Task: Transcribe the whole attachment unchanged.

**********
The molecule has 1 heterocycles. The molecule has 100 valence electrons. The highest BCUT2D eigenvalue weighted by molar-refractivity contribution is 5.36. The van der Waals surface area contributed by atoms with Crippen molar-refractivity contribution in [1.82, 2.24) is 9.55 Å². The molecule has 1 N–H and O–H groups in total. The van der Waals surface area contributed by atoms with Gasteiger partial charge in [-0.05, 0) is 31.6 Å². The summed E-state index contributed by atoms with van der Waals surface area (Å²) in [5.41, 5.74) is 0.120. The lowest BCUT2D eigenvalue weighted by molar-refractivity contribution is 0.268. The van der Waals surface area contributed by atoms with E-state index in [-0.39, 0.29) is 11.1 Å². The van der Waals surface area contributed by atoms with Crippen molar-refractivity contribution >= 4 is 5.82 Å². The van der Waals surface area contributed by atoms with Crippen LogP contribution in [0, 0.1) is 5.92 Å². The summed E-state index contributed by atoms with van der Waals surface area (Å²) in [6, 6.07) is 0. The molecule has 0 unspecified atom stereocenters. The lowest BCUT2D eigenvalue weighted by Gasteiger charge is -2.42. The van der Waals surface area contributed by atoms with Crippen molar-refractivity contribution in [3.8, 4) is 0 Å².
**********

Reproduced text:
The molecule has 1 heterocycles. The molecule has 100 valence electrons. The highest BCUT2D eigenvalue weighted by molar-refractivity contribution is 5.36. The van der Waals surface area contributed by atoms with Crippen molar-refractivity contribution in [1.82, 2.24) is 9.55 Å². The molecule has 1 N–H and O–H groups in total. The van der Waals surface area contributed by atoms with Gasteiger partial charge in [-0.05, 0) is 31.6 Å². The summed E-state index contributed by atoms with van der Waals surface area (Å²) in [5.41, 5.74) is 0.120. The lowest BCUT2D eigenvalue weighted by molar-refractivity contribution is 0.268. The van der Waals surface area contributed by atoms with E-state index in [-0.39, 0.29) is 11.1 Å². The van der Waals surface area contributed by atoms with Crippen molar-refractivity contribution >= 4 is 5.82 Å². The van der Waals surface area contributed by atoms with Crippen LogP contribution in [0, 0.1) is 5.92 Å². The summed E-state index contributed by atoms with van der Waals surface area (Å²) in [6, 6.07) is 0. The molecule has 0 unspecified atom stereocenters. The lowest BCUT2D eigenvalue weighted by Gasteiger charge is -2.42. The van der Waals surface area contributed by atoms with Crippen molar-refractivity contribution in [3.8, 4) is 0 Å².